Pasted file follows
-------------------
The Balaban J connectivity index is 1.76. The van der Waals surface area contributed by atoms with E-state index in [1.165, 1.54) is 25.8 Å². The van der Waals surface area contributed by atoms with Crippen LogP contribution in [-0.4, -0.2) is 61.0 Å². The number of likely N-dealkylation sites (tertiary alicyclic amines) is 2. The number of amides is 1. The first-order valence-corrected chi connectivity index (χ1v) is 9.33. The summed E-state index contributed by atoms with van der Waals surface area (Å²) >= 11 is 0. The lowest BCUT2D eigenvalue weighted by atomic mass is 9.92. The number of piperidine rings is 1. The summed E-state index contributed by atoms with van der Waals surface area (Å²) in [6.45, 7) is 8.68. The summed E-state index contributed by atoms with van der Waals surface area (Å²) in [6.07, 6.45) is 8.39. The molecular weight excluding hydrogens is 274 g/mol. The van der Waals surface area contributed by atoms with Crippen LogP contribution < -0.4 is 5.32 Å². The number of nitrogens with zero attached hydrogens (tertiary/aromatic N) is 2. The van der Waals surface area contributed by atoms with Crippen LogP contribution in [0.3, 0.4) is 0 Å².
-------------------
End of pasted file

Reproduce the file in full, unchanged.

The Balaban J connectivity index is 1.76. The van der Waals surface area contributed by atoms with E-state index in [1.165, 1.54) is 25.8 Å². The van der Waals surface area contributed by atoms with Crippen LogP contribution in [-0.4, -0.2) is 61.0 Å². The number of likely N-dealkylation sites (tertiary alicyclic amines) is 2. The number of amides is 1. The first-order valence-corrected chi connectivity index (χ1v) is 9.33. The summed E-state index contributed by atoms with van der Waals surface area (Å²) >= 11 is 0. The lowest BCUT2D eigenvalue weighted by atomic mass is 9.92. The number of piperidine rings is 1. The summed E-state index contributed by atoms with van der Waals surface area (Å²) in [6.45, 7) is 8.68. The summed E-state index contributed by atoms with van der Waals surface area (Å²) in [6.07, 6.45) is 8.39. The molecular weight excluding hydrogens is 274 g/mol. The van der Waals surface area contributed by atoms with Crippen LogP contribution < -0.4 is 5.32 Å². The number of nitrogens with zero attached hydrogens (tertiary/aromatic N) is 2. The van der Waals surface area contributed by atoms with Crippen LogP contribution in [0.3, 0.4) is 0 Å².